This article contains spoilers — I highly recommend watching the movie before reading.

*Managing Editor’s note: Absolutely recommend, from my own point of view.

The legendary filmmaker Akira Kurosawa, who also made “Seven Samurai,” pioneered modern film in his mult-faceted “Rashomon (1950).” The film is primarily known for being the first of its kind: it tells a story from multiple points of view — in this case, the murder of a man in the jungle. Each witness kneels before a court and tells their story, and each tale is vastly different from the last.

At its core, “Rashomon” is about human nature and all that it is capable of. When you have multiple storylines playing out differently, with every single one of them having a horrific ending — not only does it feel like truth is far out of reach, but it also feels like human beings are not capable of goodness, any way you tell it. No matter what happens, it always winds up bad, or so it seems.

During the movie a priest, a commoner and a woodcutter are all recounting the court scenes, and the priest says that, “I don’t want to hear it. No more horror stories.”

The commoner responds, “They are common stories these days. I even heard that the demon living here in Rashomon fled in fear of the ferocity of man.”

'The Wild Bunch': an epic western

Read Next: 'The Wild Bunch': an epic western

These are the primary themes and ideas that make “Rashomon” an excellent film that has been considered by many to be one of the greatest of all time.

There are several aspects to this movie that also push it above and beyond — the performance of the bandit, played by Toshiro Mifune, the pioneering cinematography, the themes of justice and whether or not it is actually attainable, or the themes of women’s roles in older Japanese culture.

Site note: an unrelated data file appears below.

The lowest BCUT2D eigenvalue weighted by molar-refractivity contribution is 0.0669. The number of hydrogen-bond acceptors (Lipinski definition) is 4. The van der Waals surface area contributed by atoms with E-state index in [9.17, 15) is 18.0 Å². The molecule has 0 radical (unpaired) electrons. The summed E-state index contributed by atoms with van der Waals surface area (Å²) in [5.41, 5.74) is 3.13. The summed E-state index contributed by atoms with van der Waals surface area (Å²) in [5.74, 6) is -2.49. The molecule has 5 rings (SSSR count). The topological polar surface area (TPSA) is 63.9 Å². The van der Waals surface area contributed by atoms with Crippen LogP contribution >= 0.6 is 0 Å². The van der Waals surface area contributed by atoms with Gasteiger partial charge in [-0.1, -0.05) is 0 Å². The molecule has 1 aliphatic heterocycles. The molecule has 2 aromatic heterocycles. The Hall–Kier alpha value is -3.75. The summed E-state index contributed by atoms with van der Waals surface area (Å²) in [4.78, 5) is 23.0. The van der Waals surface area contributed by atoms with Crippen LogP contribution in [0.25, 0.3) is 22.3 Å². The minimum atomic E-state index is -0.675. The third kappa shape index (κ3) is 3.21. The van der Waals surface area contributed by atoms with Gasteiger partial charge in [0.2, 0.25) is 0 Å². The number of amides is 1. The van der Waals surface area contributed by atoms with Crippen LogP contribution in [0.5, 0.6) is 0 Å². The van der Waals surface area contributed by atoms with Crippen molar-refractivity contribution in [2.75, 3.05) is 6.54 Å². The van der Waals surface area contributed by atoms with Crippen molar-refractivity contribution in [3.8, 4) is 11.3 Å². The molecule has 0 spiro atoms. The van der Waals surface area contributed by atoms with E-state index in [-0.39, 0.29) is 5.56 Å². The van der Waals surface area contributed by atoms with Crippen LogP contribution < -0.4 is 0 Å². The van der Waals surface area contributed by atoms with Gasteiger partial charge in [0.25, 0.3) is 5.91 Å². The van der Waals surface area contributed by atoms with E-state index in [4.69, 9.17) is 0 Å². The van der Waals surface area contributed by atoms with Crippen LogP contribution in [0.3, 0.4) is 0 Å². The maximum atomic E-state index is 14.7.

One facet stood out to me above the rest, though it certainly did not seem like Kurosawa’s primary focus. The film plays through all of these different storylines — a couple of them involve epic fights between the bandit and the man who was murdered. They face each other off, staring bravely and fearlessly as they circle one another. They then dive into combat, slashing blades, blocking and parrying, dueling with courage until the battle is won and one man stands victorious.

However, near the end we finally get a third-party eyewitness and he tells the audience what is generally considered the truth. And the truth is not a glorious battle between two brave men. It’s almost difficult to watch — the two are obviously terrified as they awkwardly chop blades toward each other, losing their footing and struggling to maintain grips on their swords. They shake and scrape through the dirt; they beg for mercy and claw at each other like animals.

I was surprised when I first saw this — it’s unusual seeing this kind of visceral, primal sense of realism from older movies, especially in a scene of combat. But it struck a chord, especially in direct contrast from the previous fight scenes in alternate tellings in the same movie.

This is the reality of combat. Perhaps their training could be better, and perhaps they could have cooled their heads in order to fight smarter, but even then the primary elements would still remain: chaos, brutality and a level of gritty physicality that many human beings never experience. Training simply allows you to operate among that chaos in a way that makes sense, and that has been proven to work — and yet those primary elements remain. Combat makes one aware of a level of “realism” that the fighter may not have known existed before, and certainly did not understand.

This is one of many ways in which “Rashomon” flourished. If subtitles and old movies don’t bother you, I would highly recommend it.

Images from IMDb.